Interview: Don’s Rental on the struggle of the independents

If you read the quarterly reports of corporate rental chains like United Rentals, or the regular industry forecasts from the American Rental Association, you’d likely form the opinion that rental is in for another year of growth in the US, followed by several more. While good news for anyone with a stake in the industry, it’s not a unanimous characterization. In fact, for smaller independents in markets outside of growing cities, it can be downright tough.

If you ask Dave Dworschak how business is going, he’ll tell you it’s not like the corporate quarterly reports say, or how the leading trade associations make it sound - at least in his neck of the woods.

Dave Dworschak, president and owner of Don’s Rental in Saint Helens, Oregon, in the US, talks about the challenges of running an independent rental company. (Photo: Don’s Rental)

Dworschak is the second-generation owner of Don’s Rental in Saint Helens, Oregon, in the US, an independent “mom and pop” equipment rental company located about 30 miles outside of the Portland metro area. Dworschak wants the record to show it’s not all cupcakes and rainbows for the smaller companies out there.

We chatted with the lifelong rental veteran in New Orleans while attending The ARA Show, Feb. 19-21. Following is his candid account of the things keeping him up at night and his vision for the future.

Rental Briefing: What is your rental company’s story?

Dworschak: My dad [Don Dworschak] started Don’s Rental in 1967. I’m the only child and now president of the company. Things have generally been good; we’ve been through a lot - a recession, a pandemic, the housing explosion and subsequent crash... it’s been a ride.

Through the 90s we changed gears from being construction focused in a mill town, to now being a homeowner store, since the contractors and the mills either went away or went bankrupt.

I’m used to changing gears, but this last time snuck up on me. All of 2023 seemed rather slow; then this winter was a lot more down than I expected. Reading the media here and there, I’ve seen reports of record-breaking corporate numbers. I started asking around, and nobody in my region - nobody that I’ve talked to - is having a good year. And after being at the Northwest Rental Conference, nobody I talked to in Washington state was having a good year either.

Our income is down – only 10% - but that’s just one part of the equation. Equipment is a lot more expensive right now than it was a few years ago. I’ve been raising my prices some but I’m trying to figure out how far up I can go.

I’m using Rouse Analytics to try to figure how my rates stack up. I go out and check all of my friends’ stores in the Portland metro region to see where they’re at. And when I look at Rouse, I’m at the bottom of their maps, but I’m not exactly the lowest one among all of my friends. Sometimes I’m the highest and I’m still at the bottom of the barrel, according to Rouse.

Rental Briefing: How are your customers receiving your higher rates?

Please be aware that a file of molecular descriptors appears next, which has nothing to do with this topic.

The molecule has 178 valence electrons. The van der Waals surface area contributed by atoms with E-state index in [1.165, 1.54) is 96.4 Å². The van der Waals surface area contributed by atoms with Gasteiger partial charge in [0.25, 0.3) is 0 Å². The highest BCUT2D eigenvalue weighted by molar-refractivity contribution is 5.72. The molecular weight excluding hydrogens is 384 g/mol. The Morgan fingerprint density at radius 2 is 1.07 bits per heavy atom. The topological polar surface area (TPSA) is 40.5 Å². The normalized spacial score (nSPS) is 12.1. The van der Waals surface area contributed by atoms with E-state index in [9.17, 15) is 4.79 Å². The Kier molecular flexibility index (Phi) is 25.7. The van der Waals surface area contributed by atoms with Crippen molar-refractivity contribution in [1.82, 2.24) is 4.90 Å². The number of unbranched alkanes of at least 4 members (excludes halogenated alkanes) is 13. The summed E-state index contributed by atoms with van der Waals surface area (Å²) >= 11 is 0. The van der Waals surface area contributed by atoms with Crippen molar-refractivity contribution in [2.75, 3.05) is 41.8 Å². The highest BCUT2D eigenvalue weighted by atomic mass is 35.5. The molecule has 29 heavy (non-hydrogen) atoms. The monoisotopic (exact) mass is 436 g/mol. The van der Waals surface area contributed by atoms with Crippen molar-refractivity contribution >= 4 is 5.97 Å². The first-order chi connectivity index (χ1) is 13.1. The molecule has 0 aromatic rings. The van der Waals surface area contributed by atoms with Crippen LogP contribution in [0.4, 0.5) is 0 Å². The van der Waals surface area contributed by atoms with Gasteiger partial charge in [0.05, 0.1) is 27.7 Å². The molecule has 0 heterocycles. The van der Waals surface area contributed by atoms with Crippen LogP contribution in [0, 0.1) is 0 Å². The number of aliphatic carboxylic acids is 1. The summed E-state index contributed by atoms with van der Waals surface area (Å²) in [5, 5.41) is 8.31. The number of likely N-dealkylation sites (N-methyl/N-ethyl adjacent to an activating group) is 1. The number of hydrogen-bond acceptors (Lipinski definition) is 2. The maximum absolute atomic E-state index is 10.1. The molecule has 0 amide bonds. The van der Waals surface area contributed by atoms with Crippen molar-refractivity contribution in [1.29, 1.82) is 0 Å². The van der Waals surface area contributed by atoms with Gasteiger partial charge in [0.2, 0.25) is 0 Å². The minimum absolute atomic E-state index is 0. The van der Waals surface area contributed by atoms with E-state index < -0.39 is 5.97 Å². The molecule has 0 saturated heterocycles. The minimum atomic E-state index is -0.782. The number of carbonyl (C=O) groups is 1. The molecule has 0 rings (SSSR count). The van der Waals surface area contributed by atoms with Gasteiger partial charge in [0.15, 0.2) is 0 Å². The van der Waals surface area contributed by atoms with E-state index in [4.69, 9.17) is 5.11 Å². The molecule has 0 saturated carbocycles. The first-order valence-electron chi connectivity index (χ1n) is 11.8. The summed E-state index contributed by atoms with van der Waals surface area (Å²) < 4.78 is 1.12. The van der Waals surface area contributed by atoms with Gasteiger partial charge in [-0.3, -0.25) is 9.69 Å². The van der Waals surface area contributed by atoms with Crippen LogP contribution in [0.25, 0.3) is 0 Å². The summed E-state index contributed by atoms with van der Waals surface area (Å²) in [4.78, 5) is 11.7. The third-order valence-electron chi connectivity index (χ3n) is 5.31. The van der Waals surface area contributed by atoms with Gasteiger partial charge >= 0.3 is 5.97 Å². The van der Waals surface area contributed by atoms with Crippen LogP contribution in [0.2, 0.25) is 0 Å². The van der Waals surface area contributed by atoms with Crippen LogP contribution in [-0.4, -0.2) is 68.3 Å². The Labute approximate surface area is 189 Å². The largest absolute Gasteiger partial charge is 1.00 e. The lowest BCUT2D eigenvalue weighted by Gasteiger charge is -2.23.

Dworschak: I’ve not had any major pushback or complaints about my pricing. But as I compare myself to the Portland market, I’m in the middle of the pack, or maybe a smidge high on some of my equipment, in comparison. I’m not trying to gouge my customer base by any stretch of the imagination, but it always feels weird, me being the quote-unquote price leader.

Rental Briefing: How much data analysis and digitalization are you doing at your company?

Dworschak: I’m reasonably tech savvy, but to say that I’m going out every month and analyzing what my utilization is... no.

Rental Briefing: What other issues concern you?

Dworschak: I’m just trying to keep my equipment from wandering away. I’m still working on training my new or front counter staff to ask questions: “Why are you renting this from us when you’ve driven by three other rental stores to get here?”

We’ve had people come in and rent a couple of generators on a Friday afternoon at closing, for example. They’re 40 miles from home, they’ve clearly driven by rental stores on the way here. It doesn’t make sense. Sometimes they just don’t show back up and then their phone gets disconnected.

Rental Briefing: What do you think are the solutions to the challenges you’re facing?

Dworschak: There are only two things you can work on - cutting expenses and increasing revenue. It’s going to take a combination of both, so I’m raising my prices some, and I’m cutting out the stuff that I don’t need. My buying this year at ARA was slim to nothing.

I might analyze staffing again and it could be that I’ll be putting in more hours myself. And my paycheck may just have to get cut. I just need to get through until spring, but in the Pacific Northwest, that could be next week or it could be June.

Rental Briefing: What are the most critical issues for independent rental businesses?

Dworschak: Finding trained help is not possible, not in the rental business. You have to train anybody and everybody, and that takes time and investment. The old business buzzwords of getting lean and getting mean apply.

My closest competitor is 20 to 25 miles away in either direction. That said, there was a guy who just put a sign up on the side of his fence about seven miles away saying, “Rent Me” and had some excavators and loaders sitting out there.